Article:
The results indicated increases in scores for all ages groups on important developmental and social measures that are commonly included in an EIBI treatment package.  Most interestingly, the increases were greatest for the 1 year old group.

To read the full article, follow this link.

3. Journal of Applied Behaviour Analysis (JABA) on Youtube

JABA now has a YouTube Channel.  While JABA plans to include things like Podcasts and video abstracts on the channel, one of the most practical utlities of the channel will be that it allows JABA contributors to post video examples of the methodology they used.  This will enable practitioners to more easily implement the procedures they read about and facilitiate more accurate replications.  It is a very welcome development. Check out this example from a recent article on serial and concurrent training methods:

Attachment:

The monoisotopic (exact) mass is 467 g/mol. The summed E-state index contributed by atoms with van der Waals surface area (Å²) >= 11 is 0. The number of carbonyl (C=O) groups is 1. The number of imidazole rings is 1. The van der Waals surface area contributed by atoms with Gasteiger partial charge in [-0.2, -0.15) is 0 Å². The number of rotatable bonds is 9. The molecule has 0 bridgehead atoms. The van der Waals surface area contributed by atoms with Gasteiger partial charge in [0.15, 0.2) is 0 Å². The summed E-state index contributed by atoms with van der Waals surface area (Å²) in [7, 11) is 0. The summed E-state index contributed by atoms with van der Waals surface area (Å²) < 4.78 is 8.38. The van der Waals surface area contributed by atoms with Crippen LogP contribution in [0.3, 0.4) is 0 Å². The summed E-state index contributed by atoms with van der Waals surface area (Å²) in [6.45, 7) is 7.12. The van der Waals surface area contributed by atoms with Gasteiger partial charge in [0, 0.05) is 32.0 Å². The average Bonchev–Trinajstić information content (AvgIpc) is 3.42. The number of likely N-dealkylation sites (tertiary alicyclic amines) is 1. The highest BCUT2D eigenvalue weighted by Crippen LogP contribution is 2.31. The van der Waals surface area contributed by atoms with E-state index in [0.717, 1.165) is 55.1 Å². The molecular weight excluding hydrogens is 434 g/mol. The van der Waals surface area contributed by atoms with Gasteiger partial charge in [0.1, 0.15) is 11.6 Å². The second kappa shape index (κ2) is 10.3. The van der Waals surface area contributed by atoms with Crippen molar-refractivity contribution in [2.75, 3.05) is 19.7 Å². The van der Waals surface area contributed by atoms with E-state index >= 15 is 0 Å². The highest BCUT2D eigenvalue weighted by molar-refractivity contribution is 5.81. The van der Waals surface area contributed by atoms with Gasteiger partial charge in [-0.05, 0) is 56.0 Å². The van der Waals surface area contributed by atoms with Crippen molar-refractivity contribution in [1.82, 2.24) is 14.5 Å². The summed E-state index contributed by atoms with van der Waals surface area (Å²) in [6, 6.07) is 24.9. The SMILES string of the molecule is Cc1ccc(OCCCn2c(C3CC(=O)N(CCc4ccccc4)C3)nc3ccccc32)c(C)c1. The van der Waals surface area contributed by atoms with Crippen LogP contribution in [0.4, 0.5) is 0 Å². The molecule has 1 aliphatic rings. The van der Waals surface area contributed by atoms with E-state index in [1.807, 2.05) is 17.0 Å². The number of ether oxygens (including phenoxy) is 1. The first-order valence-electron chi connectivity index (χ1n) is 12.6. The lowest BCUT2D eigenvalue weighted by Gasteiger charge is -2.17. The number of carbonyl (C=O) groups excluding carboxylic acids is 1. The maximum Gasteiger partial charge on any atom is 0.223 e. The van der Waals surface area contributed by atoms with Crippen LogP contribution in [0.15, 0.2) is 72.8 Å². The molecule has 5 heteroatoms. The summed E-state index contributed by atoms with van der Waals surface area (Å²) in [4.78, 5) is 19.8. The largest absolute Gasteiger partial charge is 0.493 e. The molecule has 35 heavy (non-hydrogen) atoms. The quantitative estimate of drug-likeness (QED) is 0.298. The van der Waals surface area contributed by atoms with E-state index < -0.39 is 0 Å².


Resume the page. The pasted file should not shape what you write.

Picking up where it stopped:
2.  2nd UK & Ireland ACT CBS Conference

Ashling Curtin uploaded a draft schedule for the second UK & Ireland ACT/CBS Conference. The line-up is looking great with well-known speakers such as Steven Hayes, Dermott and Yvonne Barnes-Holmes, Lisa Coyne and Eric Morris.

ACBS UKIRL

1. PSI DBA BCBA Supervision

The final useful post for this week is a link to the DBA Blog. The PSI DBA is organising a BCBA supervisor training blog to meet the requirements set by the BACB for those who wish to provide BCBA supervision.  The workshop will be run by Dr. Rita Honan. By the end of it,  those who have attended should be able to

  • describe the function of supervision